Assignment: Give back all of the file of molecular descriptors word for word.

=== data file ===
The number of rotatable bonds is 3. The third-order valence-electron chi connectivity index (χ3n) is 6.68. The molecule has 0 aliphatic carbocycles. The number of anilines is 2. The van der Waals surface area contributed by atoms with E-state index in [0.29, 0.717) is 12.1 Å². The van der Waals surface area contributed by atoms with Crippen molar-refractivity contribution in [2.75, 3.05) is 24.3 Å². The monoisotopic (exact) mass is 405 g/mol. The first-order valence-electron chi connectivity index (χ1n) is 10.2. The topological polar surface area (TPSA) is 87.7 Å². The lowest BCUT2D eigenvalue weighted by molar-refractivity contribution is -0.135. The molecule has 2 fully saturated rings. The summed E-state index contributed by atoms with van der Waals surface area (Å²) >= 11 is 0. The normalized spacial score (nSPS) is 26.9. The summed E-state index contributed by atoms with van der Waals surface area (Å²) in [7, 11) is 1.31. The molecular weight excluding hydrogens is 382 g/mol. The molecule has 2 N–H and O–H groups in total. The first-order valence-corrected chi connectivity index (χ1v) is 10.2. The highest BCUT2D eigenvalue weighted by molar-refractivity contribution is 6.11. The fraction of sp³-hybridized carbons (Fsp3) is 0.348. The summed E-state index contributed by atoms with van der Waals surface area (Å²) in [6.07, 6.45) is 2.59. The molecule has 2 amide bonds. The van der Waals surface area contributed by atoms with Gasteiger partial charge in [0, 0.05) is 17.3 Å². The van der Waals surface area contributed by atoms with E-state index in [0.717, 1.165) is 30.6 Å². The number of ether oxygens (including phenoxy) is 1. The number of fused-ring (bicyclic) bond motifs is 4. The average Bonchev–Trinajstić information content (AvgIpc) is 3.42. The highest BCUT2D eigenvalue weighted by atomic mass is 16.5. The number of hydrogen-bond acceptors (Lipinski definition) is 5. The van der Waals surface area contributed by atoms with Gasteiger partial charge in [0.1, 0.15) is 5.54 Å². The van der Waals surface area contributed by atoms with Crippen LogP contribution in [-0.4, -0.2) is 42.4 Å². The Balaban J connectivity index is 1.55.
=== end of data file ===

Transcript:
The number of rotatable bonds is 3. The third-order valence-electron chi connectivity index (χ3n) is 6.68. The molecule has 0 aliphatic carbocycles. The number of anilines is 2. The van der Waals surface area contributed by atoms with E-state index in [0.29, 0.717) is 12.1 Å². The van der Waals surface area contributed by atoms with Crippen molar-refractivity contribution in [2.75, 3.05) is 24.3 Å². The monoisotopic (exact) mass is 405 g/mol. The first-order valence-electron chi connectivity index (χ1n) is 10.2. The topological polar surface area (TPSA) is 87.7 Å². The lowest BCUT2D eigenvalue weighted by molar-refractivity contribution is -0.135. The molecule has 2 fully saturated rings. The summed E-state index contributed by atoms with van der Waals surface area (Å²) >= 11 is 0. The normalized spacial score (nSPS) is 26.9. The summed E-state index contributed by atoms with van der Waals surface area (Å²) in [7, 11) is 1.31. The molecular weight excluding hydrogens is 382 g/mol. The molecule has 2 N–H and O–H groups in total. The first-order valence-corrected chi connectivity index (χ1v) is 10.2. The highest BCUT2D eigenvalue weighted by molar-refractivity contribution is 6.11. The fraction of sp³-hybridized carbons (Fsp3) is 0.348. The summed E-state index contributed by atoms with van der Waals surface area (Å²) in [6.07, 6.45) is 2.59. The molecule has 2 amide bonds. The van der Waals surface area contributed by atoms with Gasteiger partial charge in [0, 0.05) is 17.3 Å². The van der Waals surface area contributed by atoms with E-state index in [0.717, 1.165) is 30.6 Å². The number of ether oxygens (including phenoxy) is 1. The number of fused-ring (bicyclic) bond motifs is 4. The average Bonchev–Trinajstić information content (AvgIpc) is 3.42. The highest BCUT2D eigenvalue weighted by atomic mass is 16.5. The number of hydrogen-bond acceptors (Lipinski definition) is 5. The van der Waals surface area contributed by atoms with Gasteiger partial charge in [0.1, 0.15) is 5.54 Å². The van der Waals surface area contributed by atoms with Crippen LogP contribution in [-0.4, -0.2) is 42.4 Å². The Balaban J connectivity index is 1.55.